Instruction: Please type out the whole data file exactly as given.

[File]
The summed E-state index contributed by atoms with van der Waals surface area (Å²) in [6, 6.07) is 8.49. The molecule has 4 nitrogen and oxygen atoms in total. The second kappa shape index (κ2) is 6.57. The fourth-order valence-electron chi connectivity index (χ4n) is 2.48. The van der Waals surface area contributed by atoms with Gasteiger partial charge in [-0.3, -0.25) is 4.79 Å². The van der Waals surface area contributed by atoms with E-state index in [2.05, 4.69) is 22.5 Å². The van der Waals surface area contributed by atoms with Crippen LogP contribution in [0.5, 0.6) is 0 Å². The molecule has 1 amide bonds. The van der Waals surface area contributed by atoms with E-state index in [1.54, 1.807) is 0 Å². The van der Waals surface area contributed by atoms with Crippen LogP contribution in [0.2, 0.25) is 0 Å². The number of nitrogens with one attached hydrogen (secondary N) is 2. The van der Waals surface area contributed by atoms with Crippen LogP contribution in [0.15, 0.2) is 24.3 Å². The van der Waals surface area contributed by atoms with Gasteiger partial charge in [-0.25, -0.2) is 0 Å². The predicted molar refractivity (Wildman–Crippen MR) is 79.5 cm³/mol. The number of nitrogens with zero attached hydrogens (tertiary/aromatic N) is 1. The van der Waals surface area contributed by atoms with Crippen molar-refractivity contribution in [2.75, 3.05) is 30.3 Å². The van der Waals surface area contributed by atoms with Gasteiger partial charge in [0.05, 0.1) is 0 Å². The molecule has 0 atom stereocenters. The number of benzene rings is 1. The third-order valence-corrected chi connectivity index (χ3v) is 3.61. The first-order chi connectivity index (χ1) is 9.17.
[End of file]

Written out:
The summed E-state index contributed by atoms with van der Waals surface area (Å²) in [6, 6.07) is 8.49. The molecule has 4 nitrogen and oxygen atoms in total. The second kappa shape index (κ2) is 6.57. The fourth-order valence-electron chi connectivity index (χ4n) is 2.48. The van der Waals surface area contributed by atoms with Gasteiger partial charge in [-0.3, -0.25) is 4.79 Å². The van der Waals surface area contributed by atoms with E-state index in [2.05, 4.69) is 22.5 Å². The van der Waals surface area contributed by atoms with Crippen LogP contribution in [0.5, 0.6) is 0 Å². The molecule has 1 amide bonds. The van der Waals surface area contributed by atoms with E-state index in [1.54, 1.807) is 0 Å². The van der Waals surface area contributed by atoms with Crippen LogP contribution in [0.2, 0.25) is 0 Å². The number of nitrogens with one attached hydrogen (secondary N) is 2. The van der Waals surface area contributed by atoms with Crippen LogP contribution in [0.15, 0.2) is 24.3 Å². The van der Waals surface area contributed by atoms with Gasteiger partial charge in [-0.25, -0.2) is 0 Å². The predicted molar refractivity (Wildman–Crippen MR) is 79.5 cm³/mol. The number of nitrogens with zero attached hydrogens (tertiary/aromatic N) is 1. The van der Waals surface area contributed by atoms with Crippen molar-refractivity contribution in [2.75, 3.05) is 30.3 Å². The van der Waals surface area contributed by atoms with Gasteiger partial charge in [0.05, 0.1) is 0 Å². The molecule has 0 atom stereocenters. The number of benzene rings is 1. The third-order valence-corrected chi connectivity index (χ3v) is 3.61. The first-order chi connectivity index (χ1) is 9.17.